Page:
St. Joseph Medical Center to offer access to live-streamed 'conversation' on opioid crisis

Everything seemed to be falling into place last summer for Nicki Neirman, of Cockeysville.

The 31-year-old nursing staff coordinator had recently had a son, Hunter, and closed on her first home in the suburbs with her fiancé when she got a telephone call that would change her life.

After more than a decade of battling an addiction to heroin and multiple efforts at recovery, her fiance did not show up to work one day, and Neirman and the man's family feared the worst, Neirman said.

“Even when he was in active addiction he never disappeared like that,” Neirman said of her fiance, Trey. “I think we just knew.”

On Aug. 4, 2016, the 31-year-old Cockeysville resident was found unresponsive in his mother’s Lutherville home, becoming one of more than 1,200 Marylanders to die of a heroin-related death in 2016.

“It was a lot of dreaming and future plans, but heroin just steals that from you,” said Trey’s mother, Jan Chadbourne.

The number of opioid-related overdose deaths in Maryland has risen steadily since 2010, which is in line with national trends, leading many in the medical community to call the increasing death rates a public health crisis.

As part of the effort to battle that crisis, Neirman and Chadbourne will attend a free, community conversation on addiction and substance abuse that will be hosted at the University of Maryland, Baltimore campus, and live-streamed at University of Maryland Medical System hospitals, including University of Maryland St. Joseph Medical Center, in Towson, where Nierman and Chadbourne work in the nursing department.

The event, titled, “Not all Wounds are Visible: A Community Conversation,” will be streamed at St. Joseph on Wednesday, Nov. 29 from 9 a.m. to 12:30 p.m. The public is invited to attend one of the streamings.

The conversation is designed to engage the community in a broader discussion of addiction, according to organizers.

Participants will hear from health care professionals and community leaders who will outline statistics about opioid use and overdose deaths, the warning signs of addiction, prevention tips and other information, said Dr. Eric Weintraub, of Towson. Weintraub will co-lead the conversation with Dr. Christopher Welsh, of Cockeysville. Both doctors are University of Maryland Medical Center psychiatrists who specialize in addiction.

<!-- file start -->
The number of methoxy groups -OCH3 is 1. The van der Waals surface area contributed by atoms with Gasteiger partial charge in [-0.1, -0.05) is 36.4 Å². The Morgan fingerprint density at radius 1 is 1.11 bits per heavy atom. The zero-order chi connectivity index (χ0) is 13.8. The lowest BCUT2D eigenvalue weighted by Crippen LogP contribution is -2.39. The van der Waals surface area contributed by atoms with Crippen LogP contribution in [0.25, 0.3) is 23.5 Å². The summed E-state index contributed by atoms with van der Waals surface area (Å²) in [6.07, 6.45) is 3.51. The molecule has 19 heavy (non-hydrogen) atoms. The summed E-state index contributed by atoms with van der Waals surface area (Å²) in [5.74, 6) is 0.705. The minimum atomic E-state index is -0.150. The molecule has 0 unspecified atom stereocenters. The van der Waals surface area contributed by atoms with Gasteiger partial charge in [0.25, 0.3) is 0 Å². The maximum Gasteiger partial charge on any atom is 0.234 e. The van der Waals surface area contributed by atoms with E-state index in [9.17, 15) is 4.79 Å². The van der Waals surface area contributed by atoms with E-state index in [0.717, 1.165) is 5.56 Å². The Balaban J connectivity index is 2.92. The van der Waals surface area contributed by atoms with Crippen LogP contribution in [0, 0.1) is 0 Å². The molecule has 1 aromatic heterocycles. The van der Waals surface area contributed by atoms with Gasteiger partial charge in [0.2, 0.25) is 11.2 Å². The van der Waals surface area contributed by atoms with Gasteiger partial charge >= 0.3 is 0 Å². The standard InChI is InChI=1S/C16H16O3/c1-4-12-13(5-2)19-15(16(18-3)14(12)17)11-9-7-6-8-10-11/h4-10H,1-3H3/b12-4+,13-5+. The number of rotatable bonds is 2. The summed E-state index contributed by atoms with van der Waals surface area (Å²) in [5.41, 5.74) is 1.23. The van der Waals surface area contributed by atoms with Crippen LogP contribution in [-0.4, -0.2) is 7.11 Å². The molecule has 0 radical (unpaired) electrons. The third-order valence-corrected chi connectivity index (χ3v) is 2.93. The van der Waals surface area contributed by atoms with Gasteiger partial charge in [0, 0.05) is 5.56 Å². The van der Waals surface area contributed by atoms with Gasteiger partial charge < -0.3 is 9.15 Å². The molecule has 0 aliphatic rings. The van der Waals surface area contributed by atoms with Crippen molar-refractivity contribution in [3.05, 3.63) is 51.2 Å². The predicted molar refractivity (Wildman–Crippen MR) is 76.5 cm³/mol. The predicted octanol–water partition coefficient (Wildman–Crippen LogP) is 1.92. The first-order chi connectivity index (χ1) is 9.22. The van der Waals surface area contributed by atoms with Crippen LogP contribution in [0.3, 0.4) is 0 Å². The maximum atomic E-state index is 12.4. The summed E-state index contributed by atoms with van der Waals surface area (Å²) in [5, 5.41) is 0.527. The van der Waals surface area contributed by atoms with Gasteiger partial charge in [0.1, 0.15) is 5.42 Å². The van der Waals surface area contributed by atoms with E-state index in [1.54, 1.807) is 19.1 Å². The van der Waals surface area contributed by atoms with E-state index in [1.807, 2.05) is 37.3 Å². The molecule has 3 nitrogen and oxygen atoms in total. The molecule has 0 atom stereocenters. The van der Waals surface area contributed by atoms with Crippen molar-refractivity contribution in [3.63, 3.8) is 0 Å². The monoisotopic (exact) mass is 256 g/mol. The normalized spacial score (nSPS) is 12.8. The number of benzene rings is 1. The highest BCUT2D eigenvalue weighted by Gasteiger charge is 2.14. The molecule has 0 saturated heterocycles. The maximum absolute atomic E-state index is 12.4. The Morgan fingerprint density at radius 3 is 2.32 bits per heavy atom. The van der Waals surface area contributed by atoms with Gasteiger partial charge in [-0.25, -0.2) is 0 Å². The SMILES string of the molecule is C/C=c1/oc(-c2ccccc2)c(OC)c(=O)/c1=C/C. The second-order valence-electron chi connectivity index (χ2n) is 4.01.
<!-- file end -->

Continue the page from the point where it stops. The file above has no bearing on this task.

A question-and-answer period will follow the presentation, with a call-in option for those watching the live-stream from satellite locations.

“We’re in the midst of a public health emergency,” Weintraub said. “People are dying at very high rates of overdose. I think it’s important for people to be aware of the dangers of what’s going on.”

Within the Baltimore metro area — which includes Baltimore City and Baltimore, Anne Arundel, Carroll, Howard and Harford counties — Baltimore County had the second-highest number of heroin overdose deaths in 2016 — 208 — behind Baltimore City’s 454, according to Maryland Department of Health statistics.

Statewide, heroin-related deaths have quadrupled since 2010, while deaths related to fentanyl began rising three years later, from 58 in 2013 to 1,119 in 2016. Fentanyl is a synthetic opioid that is 50 times stronger than heroin. It can be purchased as a legal painkiller and is sometimes mixed with heroin.

Weintraub said he and other University of Maryland Medical System officials hope to bring the number of overdose deaths down through education, prevention and a change in the way addiction is viewed.

“We’re conceptualizing it more as a medical problem and a chronic illness that needs to be dealt with medically,” Weintraub said, adding that the Towson area and other parts of suburban Baltimore County are experiencing significant overdose rates. “We have effective treatments if people can get their loved ones to the right treatments.”

Live-streams of the event will also be available at the Todd Performing Arts Center at Chesapeake College in Wye Mills, and at the Maryland Center at Bowie State University, in Bowie.

Registration includes free admission, parking, breakfast and access to the discussion. For more information, or to register for the free community discussion, visit www.umms.org/communityhealth.

Neirman and Chadbourne said they hope as many people as possible will participate and learn the warning signs of addiction and methods of prevention.

“Maybe if things like this were done years ago we wouldn’t be where we are today,” Neirman said. “People think ‘It couldn’t happen in my house,’ but it could.”

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